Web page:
In celebration of International Women’s Day, we sat down with co-founder Lauren Williams to chat about being a woman in business and running hers from a van.
I left high school at 17 and had no idea what I wanted to do so I became a hairdresser and stuck that out for nearly two years before getting a job at a Bank. I worked my way up the ladder and ended up becoming a mortgage broker but in between all of that, I also decided to open my first business: Bowtie Shoes, selling shoes to people with small feet because (like I mean kid-size feet), if you haven't noticed, I have really small feet!
So I ended up working at the bank for 10 years, sold my shoe business about 3 years after I started it and Will & Bear started a year before I left the bank. At the time, Will & Bear was just this little side hustle, but after that year of working full time and slinging hats on the side, I decided to take the leap and do Will & Bear full time.
Between the time we met and the time we actually had the idea of Will & Bear we never even thought about starting a business together. We both worked full time and felt really content so hats were just a looming idea and it ended up being a matter of “okay, here’s this opportunity, do we take it? If so, what do we need to do? Place a massive order of hats and figure out the rest”. So we decided to use the money we had saved for a deposit on a house to order a bunch of hats instead! Our family literally thought we were crazy, we thought we were crazy.
Yes! We had just bought our first van (Marty 1) and a month later we were placing the order for the hats and we said to each other, alright, if worse comes to worse and we’ve literally just paid for a massive learning experiences to learn what-not-to-do, we can just move into our van and live on 2-minute noodles if we have to. I remember thinking how fun that sounded and how our exit plan suddenly became a less stressful, exciting idea. It turned out that we didn't need the exit plan because the business grew steadily and we were living in the van anyway (without the 2-minute noodles this time haha).
Haha! It’s still the same, just run away in the van. Oh, actually, maybe buy a tiny home in tassie and bunker down for the rest of our lives.
It was really tough. We’d only ever done little trips, getaways or weekend adventures in the van but by the time we decided to live full time in the van we had just done our very first trade show and our wholesale list grew from 2 to 40 in one week, which we weren’t really equipped to handle at that point. It was a HUGE learning curve, learning how to outsource everything you need and can't achieve from a van, you also have to make sure the space you’ve designed to live in is actually liveable. But all in all, it was an amazing experience, it taught us what we truly needed in life and what we could live without.
My biggest obstacle has been myself. I was a mortgage broker and a hairdresser who hadn’t finished high school so I didn't have confidence in running a business of this size. I’d also never been in a creative space within a business before so I was constantly questioning and doubting myself. I think it took me 3 full years to realise that no one actually knows what they're doing and the trick to succeeding is admitting that and asking for help. My biggest highlight would be the females I'm surrounded by. 80% of our team are women and so many of the relationships we’ve made throughout this journey are with females who are walking to the beat of their own drum, building their own empires.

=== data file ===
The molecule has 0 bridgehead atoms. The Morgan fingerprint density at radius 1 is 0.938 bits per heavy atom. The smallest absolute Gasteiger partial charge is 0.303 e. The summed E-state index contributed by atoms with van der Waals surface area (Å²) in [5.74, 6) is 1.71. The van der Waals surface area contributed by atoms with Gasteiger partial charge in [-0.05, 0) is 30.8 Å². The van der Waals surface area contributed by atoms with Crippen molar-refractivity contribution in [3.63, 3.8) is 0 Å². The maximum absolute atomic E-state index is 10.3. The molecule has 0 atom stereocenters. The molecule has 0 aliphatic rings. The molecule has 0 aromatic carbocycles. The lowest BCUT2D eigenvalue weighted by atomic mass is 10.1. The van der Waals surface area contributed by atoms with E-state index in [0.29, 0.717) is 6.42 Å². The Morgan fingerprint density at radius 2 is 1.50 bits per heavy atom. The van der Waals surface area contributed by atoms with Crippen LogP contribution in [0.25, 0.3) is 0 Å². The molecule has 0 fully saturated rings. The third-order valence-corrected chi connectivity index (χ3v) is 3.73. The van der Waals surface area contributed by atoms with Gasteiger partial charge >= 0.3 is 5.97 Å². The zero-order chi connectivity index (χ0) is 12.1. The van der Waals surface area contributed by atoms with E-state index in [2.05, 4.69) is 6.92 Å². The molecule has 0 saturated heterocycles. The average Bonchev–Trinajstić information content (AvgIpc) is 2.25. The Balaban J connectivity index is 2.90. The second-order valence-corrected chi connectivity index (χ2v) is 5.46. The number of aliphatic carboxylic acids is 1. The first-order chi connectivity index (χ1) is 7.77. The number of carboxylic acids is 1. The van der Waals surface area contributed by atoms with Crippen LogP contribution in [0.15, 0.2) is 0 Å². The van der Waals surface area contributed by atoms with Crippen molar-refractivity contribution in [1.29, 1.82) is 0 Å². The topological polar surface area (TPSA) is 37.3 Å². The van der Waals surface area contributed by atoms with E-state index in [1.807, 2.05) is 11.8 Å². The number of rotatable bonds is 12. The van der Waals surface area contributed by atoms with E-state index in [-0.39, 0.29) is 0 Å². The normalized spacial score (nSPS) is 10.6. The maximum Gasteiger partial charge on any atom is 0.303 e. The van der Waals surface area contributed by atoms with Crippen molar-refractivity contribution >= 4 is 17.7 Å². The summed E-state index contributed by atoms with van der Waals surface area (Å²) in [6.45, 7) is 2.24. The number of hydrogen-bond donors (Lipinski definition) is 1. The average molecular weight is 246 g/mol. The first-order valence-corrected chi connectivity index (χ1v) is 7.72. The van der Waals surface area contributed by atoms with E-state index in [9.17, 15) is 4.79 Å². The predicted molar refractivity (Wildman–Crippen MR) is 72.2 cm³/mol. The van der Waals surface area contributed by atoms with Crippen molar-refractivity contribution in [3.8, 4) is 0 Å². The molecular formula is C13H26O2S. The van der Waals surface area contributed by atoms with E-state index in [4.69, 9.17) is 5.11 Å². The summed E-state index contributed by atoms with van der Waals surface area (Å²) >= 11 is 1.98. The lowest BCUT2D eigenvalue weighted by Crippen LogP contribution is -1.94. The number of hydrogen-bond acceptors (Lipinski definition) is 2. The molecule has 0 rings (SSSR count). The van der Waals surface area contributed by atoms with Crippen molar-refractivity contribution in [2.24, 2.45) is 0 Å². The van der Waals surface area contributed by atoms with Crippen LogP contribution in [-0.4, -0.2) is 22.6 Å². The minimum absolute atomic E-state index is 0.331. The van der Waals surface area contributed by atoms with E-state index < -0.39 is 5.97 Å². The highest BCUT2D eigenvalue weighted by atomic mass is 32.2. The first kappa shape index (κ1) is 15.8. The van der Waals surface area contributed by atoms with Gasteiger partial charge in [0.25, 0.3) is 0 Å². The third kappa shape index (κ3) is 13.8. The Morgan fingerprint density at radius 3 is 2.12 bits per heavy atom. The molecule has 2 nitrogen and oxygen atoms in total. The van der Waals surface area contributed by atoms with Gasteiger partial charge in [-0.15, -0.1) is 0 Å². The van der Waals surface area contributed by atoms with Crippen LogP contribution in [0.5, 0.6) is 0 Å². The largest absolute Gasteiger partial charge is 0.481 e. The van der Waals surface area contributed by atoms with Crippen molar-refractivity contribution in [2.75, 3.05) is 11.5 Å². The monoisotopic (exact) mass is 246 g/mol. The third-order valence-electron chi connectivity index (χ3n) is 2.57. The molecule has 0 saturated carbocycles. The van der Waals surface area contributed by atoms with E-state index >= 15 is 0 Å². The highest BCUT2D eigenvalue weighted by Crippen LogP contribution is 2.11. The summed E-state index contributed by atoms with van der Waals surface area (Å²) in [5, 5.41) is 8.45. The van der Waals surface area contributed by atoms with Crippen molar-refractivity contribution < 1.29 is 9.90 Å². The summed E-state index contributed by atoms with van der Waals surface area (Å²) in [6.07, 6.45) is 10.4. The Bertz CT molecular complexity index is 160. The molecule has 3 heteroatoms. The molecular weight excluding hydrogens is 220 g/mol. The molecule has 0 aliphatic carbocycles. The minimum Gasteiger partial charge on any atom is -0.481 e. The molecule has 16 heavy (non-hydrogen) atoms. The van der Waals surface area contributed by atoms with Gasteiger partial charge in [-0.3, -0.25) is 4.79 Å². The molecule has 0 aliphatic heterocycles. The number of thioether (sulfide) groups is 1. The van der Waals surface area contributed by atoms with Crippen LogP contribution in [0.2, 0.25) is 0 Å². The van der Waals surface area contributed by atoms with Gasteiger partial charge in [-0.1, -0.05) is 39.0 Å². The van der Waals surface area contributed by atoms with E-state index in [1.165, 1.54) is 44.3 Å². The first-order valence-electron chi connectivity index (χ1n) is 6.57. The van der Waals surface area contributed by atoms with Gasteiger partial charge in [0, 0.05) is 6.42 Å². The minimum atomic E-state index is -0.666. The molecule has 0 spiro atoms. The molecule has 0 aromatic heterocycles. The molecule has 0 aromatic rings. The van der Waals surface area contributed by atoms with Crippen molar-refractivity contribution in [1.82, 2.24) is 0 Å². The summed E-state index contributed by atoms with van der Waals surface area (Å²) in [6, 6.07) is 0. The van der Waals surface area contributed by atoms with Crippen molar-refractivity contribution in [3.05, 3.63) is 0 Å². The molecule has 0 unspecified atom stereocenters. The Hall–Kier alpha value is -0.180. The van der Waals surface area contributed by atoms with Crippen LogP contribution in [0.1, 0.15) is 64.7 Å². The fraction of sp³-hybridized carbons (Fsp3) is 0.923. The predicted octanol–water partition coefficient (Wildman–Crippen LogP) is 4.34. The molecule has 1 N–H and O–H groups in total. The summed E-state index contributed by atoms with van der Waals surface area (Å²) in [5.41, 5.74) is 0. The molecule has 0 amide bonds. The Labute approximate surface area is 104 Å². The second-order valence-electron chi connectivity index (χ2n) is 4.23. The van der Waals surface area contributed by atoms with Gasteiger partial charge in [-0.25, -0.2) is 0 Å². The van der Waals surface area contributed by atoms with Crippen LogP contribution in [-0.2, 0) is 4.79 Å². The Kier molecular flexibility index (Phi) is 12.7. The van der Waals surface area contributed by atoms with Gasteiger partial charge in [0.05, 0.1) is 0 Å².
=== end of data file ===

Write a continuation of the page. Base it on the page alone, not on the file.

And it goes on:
Definitely our Africa trip. A year and a half ago we went to Senegal, Africa to visit the tree planting project we’ve been working with almost the entire time we’ve been operating. The tree-planting project is the purpose behind our brand and finally seeing how that purpose translates in the real world and how it's directly impacting the lives of others was absolutely life-changing for me.
Share. Share your ideas, your struggles, your thoughts. Don't hold anything in because the more you put your idea out there or anything out there, the more you get back. I’m a big believer in asking people for help and starting conversations around what it is that you're doing and trying to achieve. Even if you’re afraid someone will judge you or steal your idea, don’t be, don’t hold things in (unless it’s a fart on a plane, hold that in! haha)
Well, a massive part of my existence now is to maintain a healthy life to be able to support my brain and body through running a business, being a partner, friend, sister, daughter, and aunty. I’ve struggled with depression my whole life and running a business has been, in equal parts, incredibly freeing and incredibly limiting in regards to headspace so for me it’s a daily focus to maintain my own version of what a healthy life looks and feels like. I always feel at my optimum when I’m eating well and I’m exercising because your mental health and physical body go hand in hand. One does not operate well without the other.
I want weakness to be looked at as strength, if a woman comes to work and cries, then that means she's being vulnerable enough to cry at work and strong enough to be vulnerable. I feel like women are loving, nurturing creatures and that's exactly where leadership should come from. We as women are so much stronger than we’re given credit for, especially in the workplace because vulnerability is strength and unfortunately that's not the case in most workplaces.
Well this week I attended a “women in business” panel discussion with a fellow Will & Bear woman, hosted by a couple of our friends and it was 50 women in a room talking about the shitty sides of running your own business, it was epic. Having real conversations with real women is probably more empowering for me than talking about how much everyone’s “killing it” so I think I'll just continue having more of those conversations!